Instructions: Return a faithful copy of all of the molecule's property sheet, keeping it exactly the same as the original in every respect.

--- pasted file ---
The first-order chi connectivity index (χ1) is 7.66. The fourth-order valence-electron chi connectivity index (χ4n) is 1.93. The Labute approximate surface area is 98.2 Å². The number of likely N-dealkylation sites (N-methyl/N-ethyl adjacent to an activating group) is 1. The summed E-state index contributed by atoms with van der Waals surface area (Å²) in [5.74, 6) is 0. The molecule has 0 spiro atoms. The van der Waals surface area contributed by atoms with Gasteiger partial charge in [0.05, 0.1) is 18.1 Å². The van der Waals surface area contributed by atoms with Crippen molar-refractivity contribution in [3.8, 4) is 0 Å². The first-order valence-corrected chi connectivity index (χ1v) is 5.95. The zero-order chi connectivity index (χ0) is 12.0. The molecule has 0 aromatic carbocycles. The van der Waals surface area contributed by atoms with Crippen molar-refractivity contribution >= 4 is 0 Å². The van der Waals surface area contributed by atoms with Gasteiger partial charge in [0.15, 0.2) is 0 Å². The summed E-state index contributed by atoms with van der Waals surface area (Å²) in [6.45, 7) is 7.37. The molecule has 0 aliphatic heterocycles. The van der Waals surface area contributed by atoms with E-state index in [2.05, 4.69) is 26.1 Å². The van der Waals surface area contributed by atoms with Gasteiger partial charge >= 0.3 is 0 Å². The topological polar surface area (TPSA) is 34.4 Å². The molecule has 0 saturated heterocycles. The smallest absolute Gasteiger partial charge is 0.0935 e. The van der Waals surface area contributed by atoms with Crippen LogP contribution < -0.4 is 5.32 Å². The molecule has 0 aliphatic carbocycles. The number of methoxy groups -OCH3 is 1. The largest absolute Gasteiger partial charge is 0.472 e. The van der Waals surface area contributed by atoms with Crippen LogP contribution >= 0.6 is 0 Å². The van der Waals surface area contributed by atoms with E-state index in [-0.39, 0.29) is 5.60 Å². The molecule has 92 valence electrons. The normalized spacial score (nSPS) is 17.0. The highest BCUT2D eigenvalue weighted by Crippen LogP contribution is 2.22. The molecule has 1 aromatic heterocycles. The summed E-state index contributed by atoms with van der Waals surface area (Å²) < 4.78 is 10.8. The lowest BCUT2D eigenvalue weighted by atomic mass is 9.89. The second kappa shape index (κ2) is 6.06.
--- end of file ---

The first-order chi connectivity index (χ1) is 7.66. The fourth-order valence-electron chi connectivity index (χ4n) is 1.93. The Labute approximate surface area is 98.2 Å². The number of likely N-dealkylation sites (N-methyl/N-ethyl adjacent to an activating group) is 1. The summed E-state index contributed by atoms with van der Waals surface area (Å²) in [5.74, 6) is 0. The molecule has 0 spiro atoms. The van der Waals surface area contributed by atoms with Gasteiger partial charge in [0.05, 0.1) is 18.1 Å². The van der Waals surface area contributed by atoms with Crippen molar-refractivity contribution in [3.8, 4) is 0 Å². The first-order valence-corrected chi connectivity index (χ1v) is 5.95. The zero-order chi connectivity index (χ0) is 12.0. The molecule has 0 aromatic carbocycles. The van der Waals surface area contributed by atoms with Crippen molar-refractivity contribution >= 4 is 0 Å². The van der Waals surface area contributed by atoms with Gasteiger partial charge in [0.15, 0.2) is 0 Å². The summed E-state index contributed by atoms with van der Waals surface area (Å²) in [6.45, 7) is 7.37. The molecule has 0 aliphatic heterocycles. The van der Waals surface area contributed by atoms with E-state index in [2.05, 4.69) is 26.1 Å². The van der Waals surface area contributed by atoms with Gasteiger partial charge >= 0.3 is 0 Å². The topological polar surface area (TPSA) is 34.4 Å². The molecule has 0 saturated heterocycles. The smallest absolute Gasteiger partial charge is 0.0935 e. The van der Waals surface area contributed by atoms with Crippen LogP contribution < -0.4 is 5.32 Å². The molecule has 0 aliphatic carbocycles. The number of methoxy groups -OCH3 is 1. The largest absolute Gasteiger partial charge is 0.472 e. The van der Waals surface area contributed by atoms with Crippen LogP contribution >= 0.6 is 0 Å². The van der Waals surface area contributed by atoms with E-state index in [-0.39, 0.29) is 5.60 Å². The molecule has 92 valence electrons. The normalized spacial score (nSPS) is 17.0. The highest BCUT2D eigenvalue weighted by Crippen LogP contribution is 2.22. The molecule has 1 aromatic heterocycles. The summed E-state index contributed by atoms with van der Waals surface area (Å²) < 4.78 is 10.8. The lowest BCUT2D eigenvalue weighted by atomic mass is 9.89. The second kappa shape index (κ2) is 6.06.